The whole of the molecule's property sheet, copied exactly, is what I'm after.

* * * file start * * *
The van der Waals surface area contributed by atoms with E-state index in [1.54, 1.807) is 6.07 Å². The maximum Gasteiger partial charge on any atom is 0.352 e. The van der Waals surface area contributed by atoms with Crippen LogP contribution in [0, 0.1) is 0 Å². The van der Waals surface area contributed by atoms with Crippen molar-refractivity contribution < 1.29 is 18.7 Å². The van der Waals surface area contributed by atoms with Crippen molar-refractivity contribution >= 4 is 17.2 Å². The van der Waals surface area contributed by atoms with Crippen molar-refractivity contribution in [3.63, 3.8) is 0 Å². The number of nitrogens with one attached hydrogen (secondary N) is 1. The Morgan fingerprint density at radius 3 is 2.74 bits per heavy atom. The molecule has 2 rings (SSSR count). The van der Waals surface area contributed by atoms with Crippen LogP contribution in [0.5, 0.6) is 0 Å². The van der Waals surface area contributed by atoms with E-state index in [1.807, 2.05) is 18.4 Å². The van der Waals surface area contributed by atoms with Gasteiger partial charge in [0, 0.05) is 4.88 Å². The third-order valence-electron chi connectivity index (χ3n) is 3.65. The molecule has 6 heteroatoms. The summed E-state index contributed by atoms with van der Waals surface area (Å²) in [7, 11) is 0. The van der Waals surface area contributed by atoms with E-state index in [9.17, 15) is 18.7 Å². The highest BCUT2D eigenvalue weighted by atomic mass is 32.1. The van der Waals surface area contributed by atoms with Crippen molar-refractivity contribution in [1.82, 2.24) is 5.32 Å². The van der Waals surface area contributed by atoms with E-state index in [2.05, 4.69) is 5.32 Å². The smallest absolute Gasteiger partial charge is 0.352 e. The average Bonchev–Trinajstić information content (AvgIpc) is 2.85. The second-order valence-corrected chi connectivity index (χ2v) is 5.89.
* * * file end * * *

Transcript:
The van der Waals surface area contributed by atoms with E-state index in [1.54, 1.807) is 6.07 Å². The maximum Gasteiger partial charge on any atom is 0.352 e. The van der Waals surface area contributed by atoms with Crippen LogP contribution in [0, 0.1) is 0 Å². The van der Waals surface area contributed by atoms with Crippen molar-refractivity contribution < 1.29 is 18.7 Å². The van der Waals surface area contributed by atoms with Crippen molar-refractivity contribution >= 4 is 17.2 Å². The van der Waals surface area contributed by atoms with Crippen molar-refractivity contribution in [3.63, 3.8) is 0 Å². The number of nitrogens with one attached hydrogen (secondary N) is 1. The Morgan fingerprint density at radius 3 is 2.74 bits per heavy atom. The molecule has 2 rings (SSSR count). The van der Waals surface area contributed by atoms with Crippen LogP contribution in [0.5, 0.6) is 0 Å². The van der Waals surface area contributed by atoms with E-state index in [1.807, 2.05) is 18.4 Å². The van der Waals surface area contributed by atoms with Gasteiger partial charge in [0, 0.05) is 4.88 Å². The third-order valence-electron chi connectivity index (χ3n) is 3.65. The molecule has 6 heteroatoms. The summed E-state index contributed by atoms with van der Waals surface area (Å²) in [7, 11) is 0. The van der Waals surface area contributed by atoms with E-state index in [9.17, 15) is 18.7 Å². The highest BCUT2D eigenvalue weighted by atomic mass is 32.1. The van der Waals surface area contributed by atoms with Crippen molar-refractivity contribution in [1.82, 2.24) is 5.32 Å². The van der Waals surface area contributed by atoms with E-state index in [2.05, 4.69) is 5.32 Å². The smallest absolute Gasteiger partial charge is 0.352 e. The average Bonchev–Trinajstić information content (AvgIpc) is 2.85. The second-order valence-corrected chi connectivity index (χ2v) is 5.89.